The Denver Post had a story this weekend about the likelihood that 16 counties in Colorado will soon be required to make ballots and other election materials available in Spanish. These requirements will be driven by 2010 Census data and required by Section 203 of the Voting Rights Act. Section 203 uses the Census data to identify jurisdictions in which the citizens voting age population in a single language group within the jurisdiction 1) is more than 10,000, OR 2) is more than five percent of all voting age citizens, OR 3) on an Indian reservation, exceeds five percent of all reservation residents AND the illiteracy rate of the group is higher than the national illiteracy rate.
For all the attention that Section 5 of the Act has gotten in recent years – because of the requirement that covered jurisdictions get federal approval for changes to voting laws and procedures – it is easy to make a case that Section 203 directly affects far more voters on a regular basis. After the 2000 Census, the U.S. Department of Justice determined that 425 states and localities were required to offer voting materials in alternate languages. As the Colorado story suggests, that number is poised to grow after the 2010 Census.
While Section 203 compliance does require time, effort and money to accomplish, the good news for election officials in new jurisdictions this year is that their 400-plus colleagues in existing Section 203 communities already have experience and materials that can be adapted to newcomers’ needs.
For example, in June I attended the Pacific Northwest Election Officials’ Conference in Vancouver, WA, where an entire session was dedicated to the issue of minority language assistance. Los Angeles County, CA’s Dean Logan talked about the challenges of the growing diversity of the electorate and discussed his office’s work to make materials available in nine languages other than English. Maricopa County, AZ’s Tammy Patrick demonstrated how her office used data mapping and other techniques to fine-tune their own minority language program. Cristina Labra, Washington State’s Minority Language Education Coordinator, described the state’s efforts to streamline minority language assistance, including the creation of a section of the Secretary’s online help manual for election officers devoted solely to minority language issues.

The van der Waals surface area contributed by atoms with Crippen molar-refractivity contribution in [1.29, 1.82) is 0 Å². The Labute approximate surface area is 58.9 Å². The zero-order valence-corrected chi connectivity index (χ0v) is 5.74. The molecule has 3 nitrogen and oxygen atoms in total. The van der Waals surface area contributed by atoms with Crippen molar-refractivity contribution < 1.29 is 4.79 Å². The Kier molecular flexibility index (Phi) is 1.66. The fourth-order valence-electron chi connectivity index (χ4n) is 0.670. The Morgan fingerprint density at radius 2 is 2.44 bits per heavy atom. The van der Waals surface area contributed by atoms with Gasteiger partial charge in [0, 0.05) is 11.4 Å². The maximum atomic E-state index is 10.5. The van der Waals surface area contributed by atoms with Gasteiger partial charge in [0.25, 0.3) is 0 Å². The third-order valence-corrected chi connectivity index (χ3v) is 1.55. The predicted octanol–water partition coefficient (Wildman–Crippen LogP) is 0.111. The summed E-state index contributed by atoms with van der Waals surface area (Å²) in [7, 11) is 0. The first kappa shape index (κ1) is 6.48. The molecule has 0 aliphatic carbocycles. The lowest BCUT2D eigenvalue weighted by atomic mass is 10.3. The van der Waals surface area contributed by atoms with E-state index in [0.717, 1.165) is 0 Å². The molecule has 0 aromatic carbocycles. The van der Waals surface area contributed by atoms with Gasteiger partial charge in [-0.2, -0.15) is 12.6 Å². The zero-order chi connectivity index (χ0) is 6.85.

This kind of information sharing can and should happen both within and between states; while no two jurisdictions (or language communities) are alike, having common materials will afford newcomers a “first draft” that will help them get started while “old timers” will see many more use cases of their materials that be used to further improve what they already have.
So – if you are an election official in a jurisdiction who may soon be subject to Section 203, it makes sense to reach out to someone on the existing list.
After all, Section 203 is like any new language – it always helps to converse with an experienced speaker!